32 weeks to go…
by Max Akroyd
Helen Hunt Jackson, 1884
I’m also a big fan of October. Which is odd, given the dying down going on all around. But there’s something much more human-scale about the task before us at the beginning of autumn. The boisterous growth rate of spring and summer is all very well, and very necessary of course, but the turn of the gardening treadmill is now manageable – albeit at a steady canter.
This year’s mild conceit that we were good fruit growers afforded by a sunny summer can now be reconfigured as what tidy gardeners we are by nature’s ebbing into dormancy. I took my chance with both hands and mowed and strimmed like there was no tomorrow. If only I could maintain this order during the growing months. Instead the weedy wreckage of last season was erased from memory and new plans immediately took its place.
The lack of any irrigation on the field was the major defeat of 2010: having no water caused the collapse of my successional plantings. Instead of summer edibles, only rank weeds followed on from the potatoes, the alliums and the broad beans. This particular nettle must be grasped. I’m proposing a two pond solution whereby a small reservoir of rainwater fed from the hangar roof can be pumped up to another smaller pond at the top of the field and then gravity-fed to the beds below. These ponds will also double as suitable places for the ducks and geese to congregate.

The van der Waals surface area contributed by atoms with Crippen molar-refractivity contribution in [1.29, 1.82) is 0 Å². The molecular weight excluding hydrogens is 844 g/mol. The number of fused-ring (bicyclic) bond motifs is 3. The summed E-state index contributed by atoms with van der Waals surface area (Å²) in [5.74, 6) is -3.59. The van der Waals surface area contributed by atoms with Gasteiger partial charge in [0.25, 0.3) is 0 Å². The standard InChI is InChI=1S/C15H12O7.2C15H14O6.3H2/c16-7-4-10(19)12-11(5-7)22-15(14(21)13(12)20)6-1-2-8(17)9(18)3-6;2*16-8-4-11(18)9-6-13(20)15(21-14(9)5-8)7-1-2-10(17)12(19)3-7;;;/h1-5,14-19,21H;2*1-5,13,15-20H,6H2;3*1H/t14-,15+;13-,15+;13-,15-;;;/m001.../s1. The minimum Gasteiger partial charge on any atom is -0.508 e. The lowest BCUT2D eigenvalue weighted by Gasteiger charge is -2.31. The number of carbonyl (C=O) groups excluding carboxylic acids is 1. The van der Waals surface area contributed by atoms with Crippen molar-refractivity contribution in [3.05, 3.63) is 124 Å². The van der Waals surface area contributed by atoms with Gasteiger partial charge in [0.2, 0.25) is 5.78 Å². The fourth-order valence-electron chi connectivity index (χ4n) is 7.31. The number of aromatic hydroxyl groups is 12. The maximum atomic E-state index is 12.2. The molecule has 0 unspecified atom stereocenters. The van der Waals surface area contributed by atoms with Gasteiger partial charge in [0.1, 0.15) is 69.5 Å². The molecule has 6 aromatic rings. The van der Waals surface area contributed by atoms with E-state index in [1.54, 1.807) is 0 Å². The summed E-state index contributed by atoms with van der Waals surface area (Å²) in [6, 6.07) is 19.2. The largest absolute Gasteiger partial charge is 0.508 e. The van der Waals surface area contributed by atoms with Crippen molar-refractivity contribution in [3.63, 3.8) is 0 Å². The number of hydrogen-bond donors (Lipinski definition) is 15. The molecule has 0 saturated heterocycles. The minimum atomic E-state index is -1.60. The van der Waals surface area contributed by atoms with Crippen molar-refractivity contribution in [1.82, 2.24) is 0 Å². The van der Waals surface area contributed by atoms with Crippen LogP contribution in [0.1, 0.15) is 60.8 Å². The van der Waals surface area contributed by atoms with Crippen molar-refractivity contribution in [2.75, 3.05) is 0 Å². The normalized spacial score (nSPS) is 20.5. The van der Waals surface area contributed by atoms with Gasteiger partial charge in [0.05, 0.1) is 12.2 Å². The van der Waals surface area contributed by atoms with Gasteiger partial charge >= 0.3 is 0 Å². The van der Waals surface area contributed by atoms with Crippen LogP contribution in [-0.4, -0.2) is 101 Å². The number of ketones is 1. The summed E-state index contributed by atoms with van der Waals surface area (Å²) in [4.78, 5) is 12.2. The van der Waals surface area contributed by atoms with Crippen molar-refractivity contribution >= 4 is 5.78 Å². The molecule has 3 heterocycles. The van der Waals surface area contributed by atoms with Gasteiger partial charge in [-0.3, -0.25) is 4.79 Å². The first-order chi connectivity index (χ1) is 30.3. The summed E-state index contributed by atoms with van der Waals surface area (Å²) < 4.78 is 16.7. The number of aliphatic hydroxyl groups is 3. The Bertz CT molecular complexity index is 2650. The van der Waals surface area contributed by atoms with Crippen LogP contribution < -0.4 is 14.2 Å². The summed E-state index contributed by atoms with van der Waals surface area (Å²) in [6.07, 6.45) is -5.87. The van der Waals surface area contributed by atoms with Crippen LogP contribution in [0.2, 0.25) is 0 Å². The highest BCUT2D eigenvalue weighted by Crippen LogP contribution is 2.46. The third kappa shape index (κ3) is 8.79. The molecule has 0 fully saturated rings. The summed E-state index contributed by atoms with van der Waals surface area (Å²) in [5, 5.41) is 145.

Grandiose engineering schemes aside, the need to service the food requirements of June 2011 – the start of self-sufficiency – are foremost in my mind. I’ve prepared and sown some big broad bean beds:
Similarly, the over-wintering pea beds are underway too. The hybrid variety Sima gave us more peas than we could be bothered podding last year. Something tells me we’ll be glad of every petit pois next year. The garlic bed is ready too. But I’ve yet to find any cloves for autumn-planting in the shops… I could use my own from last year but I’m too fond of cooking with them!
Other than completing the list of things that need doing before November pulls the rug from under all this optimism, we’ve been trying to get out and about a bit as a family, walking here and there and soaking up the warm but ever-lower sun. This instinctive activity is mirrored by the animals: the goats are often to be seen lying down in the sun contentedly chewing the cud and the pigs seem extra busy between the narrowing limits of the day. For one of them, Big Pig, there won’t that be many more days left, I’m afraid. So I hope she can have one or two more sunny ones.